WE are still waiting to hear good news about the bauxite industry. Good news for most Jamaicans means the reopening of the Windalco Kirkvine alumina plant in Manchester and/or the much larger Alpart plant in St Elizabeth.
The employment generated would be in the thousands and, certainly for St Elizabeth, a reawakening of economic activity in the southern part of the parish reaching out from Nain through Junction, Morningside, Precious Plains, Brinkley, Warminster, Prospect, Baalbec, Lititz, Ballards Valley, New Forest, Malvern, Alligator Pond, and other areas.
Loss of jobs, children who have dropped out of school, shops which have closed, manufacturing which has ground to a halt, agricultural marketing failures, electricity bills under threat, medical bills unpaid, these are the gripping and heartbreaking stories that always accompany layoffs or industrial shutdowns.
Life continues in Mandeville as the streets are crowded, schools have recharged their batteries, but there is still a numbness which can be discerned, a business slump observed, and a sense of shock that has not yet settled or disappeared.
And a drive through the Alpart operating area gives an even more hapless picture, as shops have been closed, the weekend sound systems have been stilled, and there is a deserted village syndrome and uneasy quiet around the communities which were once alive when bauxite pay cheques and purchases kept the economy pumping.
We are not hearing much news about reopening these days, although no doubt the government is working quietly and negotiating with the owners to get things up and running.
There is always talk of the high- energy plants and low-cost fuel and the technical aspects and so on, but the root of the matter is simply the cost to keep Jamaican plants in operation. Alumina plants depend on a high component of energy, and we have no natural resources, save our solar possibilities. Therefore, we import not only in quantity, but at high cost, which makes it prohibitive to run a plant that costs more per ton than it is making.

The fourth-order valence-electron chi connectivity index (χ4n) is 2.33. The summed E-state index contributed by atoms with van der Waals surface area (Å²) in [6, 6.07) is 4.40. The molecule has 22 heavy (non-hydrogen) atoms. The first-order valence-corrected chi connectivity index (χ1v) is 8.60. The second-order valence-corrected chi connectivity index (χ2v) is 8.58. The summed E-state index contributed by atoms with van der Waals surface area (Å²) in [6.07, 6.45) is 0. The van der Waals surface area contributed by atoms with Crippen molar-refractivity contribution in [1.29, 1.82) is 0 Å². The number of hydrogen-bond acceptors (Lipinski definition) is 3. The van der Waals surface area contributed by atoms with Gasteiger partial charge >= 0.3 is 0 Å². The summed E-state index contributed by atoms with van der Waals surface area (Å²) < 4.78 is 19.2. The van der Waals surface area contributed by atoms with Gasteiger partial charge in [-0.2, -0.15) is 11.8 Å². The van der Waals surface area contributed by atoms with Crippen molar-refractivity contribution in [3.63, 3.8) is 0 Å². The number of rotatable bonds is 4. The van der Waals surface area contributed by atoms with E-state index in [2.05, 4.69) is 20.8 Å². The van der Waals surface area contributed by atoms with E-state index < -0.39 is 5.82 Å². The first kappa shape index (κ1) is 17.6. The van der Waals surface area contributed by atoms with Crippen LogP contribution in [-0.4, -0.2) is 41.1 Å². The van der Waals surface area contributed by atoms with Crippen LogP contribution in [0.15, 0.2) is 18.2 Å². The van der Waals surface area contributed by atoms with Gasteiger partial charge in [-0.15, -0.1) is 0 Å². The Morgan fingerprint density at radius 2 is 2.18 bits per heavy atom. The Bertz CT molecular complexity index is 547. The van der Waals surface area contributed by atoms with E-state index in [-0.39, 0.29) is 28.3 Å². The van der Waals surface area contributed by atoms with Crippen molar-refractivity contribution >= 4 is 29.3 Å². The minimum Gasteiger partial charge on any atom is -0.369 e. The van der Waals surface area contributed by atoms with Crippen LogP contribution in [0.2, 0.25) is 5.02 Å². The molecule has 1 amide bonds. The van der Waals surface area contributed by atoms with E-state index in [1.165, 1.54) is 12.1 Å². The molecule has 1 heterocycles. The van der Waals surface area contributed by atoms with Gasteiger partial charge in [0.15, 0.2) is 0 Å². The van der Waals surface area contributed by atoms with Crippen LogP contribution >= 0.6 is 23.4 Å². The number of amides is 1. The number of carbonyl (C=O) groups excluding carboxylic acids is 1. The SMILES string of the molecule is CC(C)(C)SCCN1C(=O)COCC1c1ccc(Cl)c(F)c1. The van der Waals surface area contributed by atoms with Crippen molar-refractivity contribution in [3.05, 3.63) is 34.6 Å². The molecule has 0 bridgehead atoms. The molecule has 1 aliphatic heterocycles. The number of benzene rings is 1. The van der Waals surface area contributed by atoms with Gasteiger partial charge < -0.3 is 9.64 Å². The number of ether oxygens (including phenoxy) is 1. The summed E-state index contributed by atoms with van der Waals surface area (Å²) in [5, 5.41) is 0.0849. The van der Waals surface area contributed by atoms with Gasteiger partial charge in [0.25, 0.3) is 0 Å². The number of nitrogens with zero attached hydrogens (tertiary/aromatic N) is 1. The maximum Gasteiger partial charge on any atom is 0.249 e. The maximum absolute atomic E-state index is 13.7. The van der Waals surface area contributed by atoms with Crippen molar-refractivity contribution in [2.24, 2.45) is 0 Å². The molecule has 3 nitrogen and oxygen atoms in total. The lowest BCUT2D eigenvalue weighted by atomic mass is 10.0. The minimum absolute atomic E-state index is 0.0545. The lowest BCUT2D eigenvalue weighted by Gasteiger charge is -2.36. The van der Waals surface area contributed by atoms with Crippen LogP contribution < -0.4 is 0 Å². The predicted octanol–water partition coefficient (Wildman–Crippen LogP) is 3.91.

I am no expert, but I am sure that the technocrats have taken a good look at recent reports of successful Orbite technology (out of Orbite Aluminae in Canada) that claims innovative technologies that are setting new standards for alumina production.
According to the reports, Orbite technologies enable the low-cost and environmentally neutral extraction of smelter grade alumina, high-purity alumina and high-value elements, including rare earths and rare metals from a variety of sources such as bauxite and aluminous clay, without producing any wastes such as the red mud and residue generated from the standard Bayer process.
On our side, let's hear what's happening with progress on our own rare earths intervention announced earlier this year in cooperation with Japanese scientists.
Thank God that Jamaicans have inner resources of strength unparalleled anywhere else in the world. The shutters may be down, but the smiles and the hopes and the bravado of the Jamaican psyche is on display in the south and the regions where bauxite once ruled. People have not thrown up their hands, but have accepted the situation as it stands, and are moving on with their lives. The schools are still open. And the 'gardens' are still being worked.
Now every house in south St Elizabeth has a garden, and I don't mean a flower garden, although there is that too. I mean crops, grown on the front lawn, the backyard, and wherever the soil can be tilled. Cassava, onion, scallion, carrots, watermelon, tomatoes, lettuce, cauliflower, pepper, cabbage, still sprout and bear and feed families and send children to school. Farming in south Manchester and south St Elizabeth has always been challenged, but the residents of these areas know how to rise up and grow.